Last week, a popular blogger wrote a post on why she quit church. Not quit being a Christian, but quit going to church.
The post and comments forced me to think about why I, even when I was an undiagnosed bipolar/bulimic/beaten-down feminist/reluctant evangelical/college student, never left church. I had reason to, I think. I watched two churches split (one as an impressionable child) and I’ve been hurt, deeply hurt, by Christians and churches more times than I can count. Even now I have reasons to throw up my hands, despair of the bickering of fellow believers, and leave.
All that to say: I understand why people quit church. I understand how wounds from the hands of fellow Christians hurt. I understand the desire to run. I’ve been there. This isn’t a post designed to persuade or guilt-trip or berate the many hurting people who’ve quit church. I could be one of them.
But I haven’t left yet. Here’s why.
Because it’s easier to connect with God when I’m connected with other God-followers. Obviously, this doesn’t and shouldn’t happen only within a church context, but church is a logical starting point.
Because I want to set a good example for my children. There’s value in them seeing me stick with a ministry, even when it’s not going well.
Because I can’t expect things to change for the better if I’m not willing to work for change. At a recent conference I attended, visual artist and writer Makato Fujimura said, “The only way to twist back what is twisted is to be involved.” It’s hard to do that when I’ve been hurt, though; more than once, I’ve had to pull back or change churches because I didn’t have the emotional strength to deal with difficult people. But rejection in publishing has made me more emotionally resilient, so right now I have a little more strength to twist back than I did years ago.
Because I’m realistic and I don’t expect to get all my spiritual needs met there. Expecting that is like expecting my husband to meet all my emotional needs: it only sets me up for disappointment and disillusionment and the desire to seek fulfillment elsewhere.
So I don’t expect to have one particular church meet all my needs. For example, I’d love to say that I feel totally affirmed in my calling as a writer by the majority of people at my church; realistically, that isn’t true. (I simply don’t think that most people see the calling of a writer as being on par with other, more blatantly Christian, callings.) I also know that I won’t see a woman in the pulpit or as an elder, have my moderately-liberal political views openly embraced or various other things. At some point, I had to choose whether I’d leave over these issues; I looked at them, realized that I’m okay with not having my way on these particular points, and stayed.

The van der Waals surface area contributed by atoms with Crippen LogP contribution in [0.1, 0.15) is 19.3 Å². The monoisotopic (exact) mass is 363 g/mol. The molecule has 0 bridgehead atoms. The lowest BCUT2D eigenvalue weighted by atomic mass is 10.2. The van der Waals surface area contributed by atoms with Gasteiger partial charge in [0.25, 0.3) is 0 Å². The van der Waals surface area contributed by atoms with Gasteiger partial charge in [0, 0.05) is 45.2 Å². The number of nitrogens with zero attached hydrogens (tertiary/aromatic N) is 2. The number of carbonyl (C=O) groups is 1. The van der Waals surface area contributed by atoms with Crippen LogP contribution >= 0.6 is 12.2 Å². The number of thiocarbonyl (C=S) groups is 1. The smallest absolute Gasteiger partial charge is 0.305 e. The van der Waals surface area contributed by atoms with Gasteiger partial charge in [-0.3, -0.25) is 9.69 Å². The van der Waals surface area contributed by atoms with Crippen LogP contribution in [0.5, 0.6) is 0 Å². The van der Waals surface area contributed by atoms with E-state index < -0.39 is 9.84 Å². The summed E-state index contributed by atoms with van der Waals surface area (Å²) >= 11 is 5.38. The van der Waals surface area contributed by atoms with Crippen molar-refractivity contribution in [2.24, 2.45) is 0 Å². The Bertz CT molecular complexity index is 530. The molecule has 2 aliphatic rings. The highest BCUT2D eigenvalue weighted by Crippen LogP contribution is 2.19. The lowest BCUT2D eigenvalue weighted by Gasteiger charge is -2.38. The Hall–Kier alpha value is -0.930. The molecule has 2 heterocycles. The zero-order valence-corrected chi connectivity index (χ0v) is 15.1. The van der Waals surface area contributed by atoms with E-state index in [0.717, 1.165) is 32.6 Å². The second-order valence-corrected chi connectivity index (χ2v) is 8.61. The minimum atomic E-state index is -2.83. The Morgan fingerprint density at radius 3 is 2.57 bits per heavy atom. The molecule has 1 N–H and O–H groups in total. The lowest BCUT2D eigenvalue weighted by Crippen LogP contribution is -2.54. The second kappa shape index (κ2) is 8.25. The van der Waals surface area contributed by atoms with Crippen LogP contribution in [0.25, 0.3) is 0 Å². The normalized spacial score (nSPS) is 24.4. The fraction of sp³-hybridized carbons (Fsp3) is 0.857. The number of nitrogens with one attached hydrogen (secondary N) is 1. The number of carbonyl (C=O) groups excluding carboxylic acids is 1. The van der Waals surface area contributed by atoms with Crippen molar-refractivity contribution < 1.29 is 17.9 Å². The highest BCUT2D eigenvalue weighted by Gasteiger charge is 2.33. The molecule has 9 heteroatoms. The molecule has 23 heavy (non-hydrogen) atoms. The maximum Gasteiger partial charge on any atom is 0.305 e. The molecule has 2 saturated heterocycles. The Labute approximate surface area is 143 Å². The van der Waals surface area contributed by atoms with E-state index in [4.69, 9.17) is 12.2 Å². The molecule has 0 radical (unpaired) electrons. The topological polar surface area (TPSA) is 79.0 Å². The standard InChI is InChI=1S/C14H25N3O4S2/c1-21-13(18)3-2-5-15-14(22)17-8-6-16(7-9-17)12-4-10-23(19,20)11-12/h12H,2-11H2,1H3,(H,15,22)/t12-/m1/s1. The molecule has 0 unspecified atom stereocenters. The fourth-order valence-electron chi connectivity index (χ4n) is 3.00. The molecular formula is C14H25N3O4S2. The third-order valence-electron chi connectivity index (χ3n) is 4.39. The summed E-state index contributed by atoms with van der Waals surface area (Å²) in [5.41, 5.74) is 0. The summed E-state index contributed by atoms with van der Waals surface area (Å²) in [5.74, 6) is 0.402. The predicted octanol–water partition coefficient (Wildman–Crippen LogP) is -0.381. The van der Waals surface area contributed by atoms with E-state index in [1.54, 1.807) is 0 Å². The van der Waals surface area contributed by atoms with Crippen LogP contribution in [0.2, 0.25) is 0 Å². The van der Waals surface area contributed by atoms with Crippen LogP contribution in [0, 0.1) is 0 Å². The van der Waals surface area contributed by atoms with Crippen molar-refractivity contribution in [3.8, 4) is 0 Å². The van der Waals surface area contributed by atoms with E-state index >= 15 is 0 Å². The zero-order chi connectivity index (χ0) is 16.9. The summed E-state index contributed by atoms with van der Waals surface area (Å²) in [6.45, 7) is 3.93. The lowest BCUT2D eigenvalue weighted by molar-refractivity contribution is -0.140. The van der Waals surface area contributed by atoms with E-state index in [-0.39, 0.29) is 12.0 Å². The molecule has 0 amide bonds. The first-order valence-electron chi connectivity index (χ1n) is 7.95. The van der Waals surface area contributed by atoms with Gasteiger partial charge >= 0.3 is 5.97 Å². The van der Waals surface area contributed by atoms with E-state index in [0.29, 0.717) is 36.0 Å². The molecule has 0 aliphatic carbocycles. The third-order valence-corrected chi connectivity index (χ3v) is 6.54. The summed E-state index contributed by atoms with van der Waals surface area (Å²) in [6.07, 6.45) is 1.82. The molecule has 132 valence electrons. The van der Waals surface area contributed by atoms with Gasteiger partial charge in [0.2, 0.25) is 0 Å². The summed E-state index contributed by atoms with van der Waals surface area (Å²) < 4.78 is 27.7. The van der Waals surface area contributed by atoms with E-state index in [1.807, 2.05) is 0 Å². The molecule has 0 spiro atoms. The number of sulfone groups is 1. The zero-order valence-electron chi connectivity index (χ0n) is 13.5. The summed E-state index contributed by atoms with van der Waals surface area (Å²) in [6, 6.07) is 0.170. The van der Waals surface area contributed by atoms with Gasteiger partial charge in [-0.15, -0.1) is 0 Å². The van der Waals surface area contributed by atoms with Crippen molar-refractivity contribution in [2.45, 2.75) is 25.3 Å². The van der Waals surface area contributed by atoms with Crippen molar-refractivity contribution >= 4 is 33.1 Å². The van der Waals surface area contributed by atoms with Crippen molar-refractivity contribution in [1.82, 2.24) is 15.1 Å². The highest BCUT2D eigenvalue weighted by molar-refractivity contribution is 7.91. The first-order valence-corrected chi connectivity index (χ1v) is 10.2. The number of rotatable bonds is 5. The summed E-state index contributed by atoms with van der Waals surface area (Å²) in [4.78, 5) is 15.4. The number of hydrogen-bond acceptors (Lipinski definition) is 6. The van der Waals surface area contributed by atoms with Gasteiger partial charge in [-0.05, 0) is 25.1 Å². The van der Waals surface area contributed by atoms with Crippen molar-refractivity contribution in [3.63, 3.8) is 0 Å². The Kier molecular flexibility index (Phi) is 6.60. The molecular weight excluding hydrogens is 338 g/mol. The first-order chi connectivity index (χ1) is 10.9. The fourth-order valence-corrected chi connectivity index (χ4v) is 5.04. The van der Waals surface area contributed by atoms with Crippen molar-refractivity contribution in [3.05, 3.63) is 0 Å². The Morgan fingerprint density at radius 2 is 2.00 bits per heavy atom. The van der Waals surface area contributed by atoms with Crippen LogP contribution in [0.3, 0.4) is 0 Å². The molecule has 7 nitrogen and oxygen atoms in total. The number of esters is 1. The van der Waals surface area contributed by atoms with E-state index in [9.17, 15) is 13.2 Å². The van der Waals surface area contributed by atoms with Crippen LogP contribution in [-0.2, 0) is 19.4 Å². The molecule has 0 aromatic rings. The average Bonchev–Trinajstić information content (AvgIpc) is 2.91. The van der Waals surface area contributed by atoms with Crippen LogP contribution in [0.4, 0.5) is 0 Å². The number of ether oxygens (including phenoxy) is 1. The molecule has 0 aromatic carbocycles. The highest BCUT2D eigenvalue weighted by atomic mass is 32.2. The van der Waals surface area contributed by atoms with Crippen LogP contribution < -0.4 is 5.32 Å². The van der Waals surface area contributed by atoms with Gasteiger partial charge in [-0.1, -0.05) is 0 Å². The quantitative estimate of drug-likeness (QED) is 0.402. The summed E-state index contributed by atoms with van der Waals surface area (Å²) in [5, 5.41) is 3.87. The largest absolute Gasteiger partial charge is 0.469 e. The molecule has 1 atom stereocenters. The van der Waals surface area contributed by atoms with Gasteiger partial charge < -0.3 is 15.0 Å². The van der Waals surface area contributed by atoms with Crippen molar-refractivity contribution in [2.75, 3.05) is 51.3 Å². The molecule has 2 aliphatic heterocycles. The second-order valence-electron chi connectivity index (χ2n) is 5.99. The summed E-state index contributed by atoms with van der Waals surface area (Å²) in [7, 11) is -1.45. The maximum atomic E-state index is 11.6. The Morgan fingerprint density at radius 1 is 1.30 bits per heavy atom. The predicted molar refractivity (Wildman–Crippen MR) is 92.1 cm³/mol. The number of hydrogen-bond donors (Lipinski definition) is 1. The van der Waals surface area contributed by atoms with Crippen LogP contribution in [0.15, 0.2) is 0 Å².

This can be both frustrating and freeing. Frustrating, for the obvious reasons. Freeing, because I can look at other churches or organizations to fill the gaps. I go to a Christian conference and hear a woman minister speak. I read Christian blogs and magazines from different viewpoints. I seek affirmation as a writer from other places. And in all these ways, I meet other people who help broaden me as a person and a Christian.
Because I’m realistic enough not to expect my fellow churchgoers to be perfect. I hate having a standard of perfection imposed on me, and I enjoy the freedom to be open about my brokenness. So why should I expect perfection from others? Why should I expect them to be any less broken than I am? If they’re pretending to be perfect, maybe they need to see me being open about my brokenness; maybe it would be just the incentive they need to admit their neediness.
Because the troubles facing all churches are a chance to put faith into practice. It’s a chance to learn grace, extend grace, receive grace, in all its beautiful manifestations: forgiveness, reconciliation, peacemaking. A chance to lay aside my addiction to self, my sense of right-ness, my impulse to jump to conclusions, and embrace others, trying to see their perspective. A chance to learn when to use my tongue and when to hold it. A chance to love fully, even as I have been fully loved by God.
Because I’m fighting the darkness. There are Sundays that I want to stay home but I go to church anyway, because I don’t want to give any ground to darkness in my soul. I wrestle enough with depression, thank you, and I’ve been through far too many dark nights of the soul already. I’m not caving in, crawling under a rock, and hiding like there’s a nuclear meltdown in the sanctuary. I refuse to.
Because church isn’t all about me. I need this reminder more than all the rest. The minute I start making church about me and my preferences, my needs, my hurts, I lose sight of why I’m there: to connect with my fellow imperfect believers as we worship a perfect God.